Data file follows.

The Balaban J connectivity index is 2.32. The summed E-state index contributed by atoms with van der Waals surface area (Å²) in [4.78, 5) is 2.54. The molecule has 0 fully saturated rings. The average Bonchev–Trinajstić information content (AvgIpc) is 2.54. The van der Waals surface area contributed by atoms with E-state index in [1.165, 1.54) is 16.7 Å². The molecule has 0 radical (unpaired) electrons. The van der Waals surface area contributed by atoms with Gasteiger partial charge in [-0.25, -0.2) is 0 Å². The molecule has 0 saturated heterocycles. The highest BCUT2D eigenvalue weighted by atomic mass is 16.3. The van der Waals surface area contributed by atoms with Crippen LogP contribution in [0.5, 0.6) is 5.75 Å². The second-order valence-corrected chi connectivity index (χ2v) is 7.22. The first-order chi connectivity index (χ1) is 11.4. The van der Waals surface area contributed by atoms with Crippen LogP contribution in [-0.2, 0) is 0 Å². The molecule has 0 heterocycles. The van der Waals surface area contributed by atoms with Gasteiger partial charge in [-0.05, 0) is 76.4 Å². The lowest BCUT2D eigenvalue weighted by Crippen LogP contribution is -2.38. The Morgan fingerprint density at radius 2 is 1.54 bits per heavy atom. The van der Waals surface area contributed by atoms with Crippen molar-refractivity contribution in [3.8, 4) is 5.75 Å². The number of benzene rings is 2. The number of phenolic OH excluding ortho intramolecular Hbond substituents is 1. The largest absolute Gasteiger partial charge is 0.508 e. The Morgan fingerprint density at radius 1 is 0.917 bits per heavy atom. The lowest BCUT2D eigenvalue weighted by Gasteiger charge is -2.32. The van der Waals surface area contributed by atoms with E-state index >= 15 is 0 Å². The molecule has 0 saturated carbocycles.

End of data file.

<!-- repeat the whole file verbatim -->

The Balaban J connectivity index is 2.32. The summed E-state index contributed by atoms with van der Waals surface area (Å²) in [4.78, 5) is 2.54. The molecule has 0 fully saturated rings. The average Bonchev–Trinajstić information content (AvgIpc) is 2.54. The van der Waals surface area contributed by atoms with E-state index in [1.165, 1.54) is 16.7 Å². The molecule has 0 radical (unpaired) electrons. The van der Waals surface area contributed by atoms with Gasteiger partial charge in [-0.25, -0.2) is 0 Å². The molecule has 0 saturated heterocycles. The highest BCUT2D eigenvalue weighted by atomic mass is 16.3. The van der Waals surface area contributed by atoms with Crippen LogP contribution in [0.5, 0.6) is 5.75 Å². The second-order valence-corrected chi connectivity index (χ2v) is 7.22. The first-order chi connectivity index (χ1) is 11.4. The van der Waals surface area contributed by atoms with Crippen LogP contribution in [-0.2, 0) is 0 Å². The molecule has 0 heterocycles. The van der Waals surface area contributed by atoms with Gasteiger partial charge in [-0.05, 0) is 76.4 Å². The lowest BCUT2D eigenvalue weighted by Crippen LogP contribution is -2.38. The Morgan fingerprint density at radius 2 is 1.54 bits per heavy atom. The van der Waals surface area contributed by atoms with Crippen molar-refractivity contribution in [3.8, 4) is 5.75 Å². The number of benzene rings is 2. The number of phenolic OH excluding ortho intramolecular Hbond substituents is 1. The largest absolute Gasteiger partial charge is 0.508 e. The Morgan fingerprint density at radius 1 is 0.917 bits per heavy atom. The lowest BCUT2D eigenvalue weighted by Gasteiger charge is -2.32. The van der Waals surface area contributed by atoms with E-state index >= 15 is 0 Å². The molecule has 0 saturated carbocycles.